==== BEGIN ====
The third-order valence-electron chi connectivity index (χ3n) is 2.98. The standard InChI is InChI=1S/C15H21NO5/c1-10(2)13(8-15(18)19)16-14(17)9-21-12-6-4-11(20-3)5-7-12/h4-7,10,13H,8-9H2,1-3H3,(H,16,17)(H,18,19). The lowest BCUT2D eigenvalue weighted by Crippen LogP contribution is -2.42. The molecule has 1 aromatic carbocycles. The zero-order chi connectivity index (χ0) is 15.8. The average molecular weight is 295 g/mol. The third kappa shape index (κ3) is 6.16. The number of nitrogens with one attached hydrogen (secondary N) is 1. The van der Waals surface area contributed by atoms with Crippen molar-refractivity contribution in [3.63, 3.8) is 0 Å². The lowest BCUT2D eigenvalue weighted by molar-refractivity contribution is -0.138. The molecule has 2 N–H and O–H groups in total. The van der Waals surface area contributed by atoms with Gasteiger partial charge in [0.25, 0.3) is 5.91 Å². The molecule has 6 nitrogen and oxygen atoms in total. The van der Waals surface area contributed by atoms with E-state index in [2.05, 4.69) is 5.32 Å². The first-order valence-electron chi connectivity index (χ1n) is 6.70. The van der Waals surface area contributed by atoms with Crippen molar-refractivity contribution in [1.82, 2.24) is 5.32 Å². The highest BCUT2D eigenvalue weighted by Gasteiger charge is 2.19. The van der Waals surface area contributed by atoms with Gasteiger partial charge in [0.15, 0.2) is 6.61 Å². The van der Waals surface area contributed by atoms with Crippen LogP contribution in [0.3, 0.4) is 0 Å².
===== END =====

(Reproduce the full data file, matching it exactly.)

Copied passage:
The third-order valence-electron chi connectivity index (χ3n) is 2.98. The standard InChI is InChI=1S/C15H21NO5/c1-10(2)13(8-15(18)19)16-14(17)9-21-12-6-4-11(20-3)5-7-12/h4-7,10,13H,8-9H2,1-3H3,(H,16,17)(H,18,19). The lowest BCUT2D eigenvalue weighted by Crippen LogP contribution is -2.42. The molecule has 1 aromatic carbocycles. The zero-order chi connectivity index (χ0) is 15.8. The average molecular weight is 295 g/mol. The third kappa shape index (κ3) is 6.16. The number of nitrogens with one attached hydrogen (secondary N) is 1. The van der Waals surface area contributed by atoms with Crippen molar-refractivity contribution in [3.63, 3.8) is 0 Å². The lowest BCUT2D eigenvalue weighted by molar-refractivity contribution is -0.138. The molecule has 2 N–H and O–H groups in total. The van der Waals surface area contributed by atoms with Gasteiger partial charge in [0.25, 0.3) is 5.91 Å². The molecule has 6 nitrogen and oxygen atoms in total. The van der Waals surface area contributed by atoms with E-state index in [2.05, 4.69) is 5.32 Å². The first-order valence-electron chi connectivity index (χ1n) is 6.70. The van der Waals surface area contributed by atoms with Crippen molar-refractivity contribution in [1.82, 2.24) is 5.32 Å². The highest BCUT2D eigenvalue weighted by Gasteiger charge is 2.19. The van der Waals surface area contributed by atoms with Gasteiger partial charge in [0.15, 0.2) is 6.61 Å². The van der Waals surface area contributed by atoms with Crippen LogP contribution in [0.3, 0.4) is 0 Å².